Analysis of electronic versus manual data collection for disease surveillance in Nigeria

As in other lower-middle-income countries (LMICs), the disease surveillance and notification process in Nigeria largely relies on lengthy manual processes of capturing data on paper forms.  Multilateral institutions like the World Bank and the World Health Organization (WHO) have recognized that advances in data availability and technology might enable institutions to benefit from electronic data collection, allowing for more accurate, timely and complete data for health policy and strategy, especially to manage disease outbreaks and disaster response projects.

To that end, this Data Innovation Fund project, “Retrospective Analysis of Electronic Vs. Manual Health Data and Disease Surveillance Records for Implications of Outbreak Management in LMICs, using Nigeria as a Case Study”, researched and analyzed existing available health data from two states in Nigeria that use both electronic data collection and paper-based data collection methods. The project findings were captured in a report outlining the potential incremental impact of electronic data management versus traditional methods on disease outbreak policy, mitigation planning, and strategy.

Led by InStrat Global Health Solutions, the team’s analytical theory was that electronic health data capture would be a more effective framework for LMICs to adopt for health policy determination. They conducted research in three local government areas in Nigeria where electronic data capture systems were implemented for at least one year (2018). The methodology involved qualitative methods (desk research, in-depth interviews, qualitative surveys) and quantitative methods (statistical, comparative data analysis, completeness analysis, and accuracy analysis). Responses and analyses confirmed the team’s analytical theory that electronic health data capture was a superior method for health management.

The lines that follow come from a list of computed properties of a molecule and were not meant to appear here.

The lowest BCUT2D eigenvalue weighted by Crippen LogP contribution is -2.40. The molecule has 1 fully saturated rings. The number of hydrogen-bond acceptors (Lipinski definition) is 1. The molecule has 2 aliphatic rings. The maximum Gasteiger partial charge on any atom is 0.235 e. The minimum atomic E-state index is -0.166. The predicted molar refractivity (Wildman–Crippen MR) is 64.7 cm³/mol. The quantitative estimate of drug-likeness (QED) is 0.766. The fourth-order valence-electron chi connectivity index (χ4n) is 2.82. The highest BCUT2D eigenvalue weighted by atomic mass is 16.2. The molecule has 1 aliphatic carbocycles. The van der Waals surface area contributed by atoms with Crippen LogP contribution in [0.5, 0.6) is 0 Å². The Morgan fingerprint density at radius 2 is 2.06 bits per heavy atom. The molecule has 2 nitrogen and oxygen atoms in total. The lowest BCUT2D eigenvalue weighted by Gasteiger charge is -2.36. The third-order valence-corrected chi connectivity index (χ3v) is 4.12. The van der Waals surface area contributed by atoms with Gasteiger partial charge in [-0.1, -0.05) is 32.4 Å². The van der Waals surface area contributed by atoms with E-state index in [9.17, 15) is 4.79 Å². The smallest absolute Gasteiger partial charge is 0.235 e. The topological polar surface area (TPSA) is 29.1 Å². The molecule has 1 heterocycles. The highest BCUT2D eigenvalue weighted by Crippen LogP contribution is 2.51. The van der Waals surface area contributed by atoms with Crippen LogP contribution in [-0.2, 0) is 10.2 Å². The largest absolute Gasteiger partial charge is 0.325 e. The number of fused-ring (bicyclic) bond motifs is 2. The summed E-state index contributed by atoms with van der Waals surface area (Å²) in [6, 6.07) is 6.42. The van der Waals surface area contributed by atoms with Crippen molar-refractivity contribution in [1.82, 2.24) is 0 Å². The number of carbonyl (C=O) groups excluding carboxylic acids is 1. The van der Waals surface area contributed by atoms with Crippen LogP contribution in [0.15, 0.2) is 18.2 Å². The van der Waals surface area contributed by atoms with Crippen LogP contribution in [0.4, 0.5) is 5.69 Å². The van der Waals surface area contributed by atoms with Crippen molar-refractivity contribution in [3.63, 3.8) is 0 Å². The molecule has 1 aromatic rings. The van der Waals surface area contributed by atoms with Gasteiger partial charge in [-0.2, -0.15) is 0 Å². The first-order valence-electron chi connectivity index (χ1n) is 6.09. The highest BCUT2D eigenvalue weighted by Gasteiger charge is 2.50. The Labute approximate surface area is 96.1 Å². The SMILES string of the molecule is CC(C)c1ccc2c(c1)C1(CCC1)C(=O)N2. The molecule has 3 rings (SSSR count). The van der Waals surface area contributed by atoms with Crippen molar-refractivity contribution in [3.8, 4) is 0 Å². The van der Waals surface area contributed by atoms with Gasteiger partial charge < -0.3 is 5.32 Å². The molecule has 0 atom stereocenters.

The project concluded that electronic data management could be achieved through broad adoption of information and communications technology (ICT) for health care management. These technology platforms could strengthen LMICs’ capacity to prevent widespread disease outbreaks, manage them when they occur, and recover faster and stronger. As an example, technologies adopted by West African countries in the wake of the 2014-2016 Ebola outbreak are helping them to manage the current COVID-19 pandemic in the region.

While the conclusion of the research regarding the superiority of electronic-based management systems was unsurprising, this research could be useful to LMIC policymakers in framing arguments and strategies for the adoption of ICT as a means to strengthen their health systems. The need for LMICs to be more proactive around disease outbreak response and management has become particularly clear given the current global coronavirus pandemic, and adopting ICT for health care management is a strong step in the right direction.

Relevant Sustainable Development Goal: 3 (Good Health and Well-being).

Final Report

Lessons Learned Report

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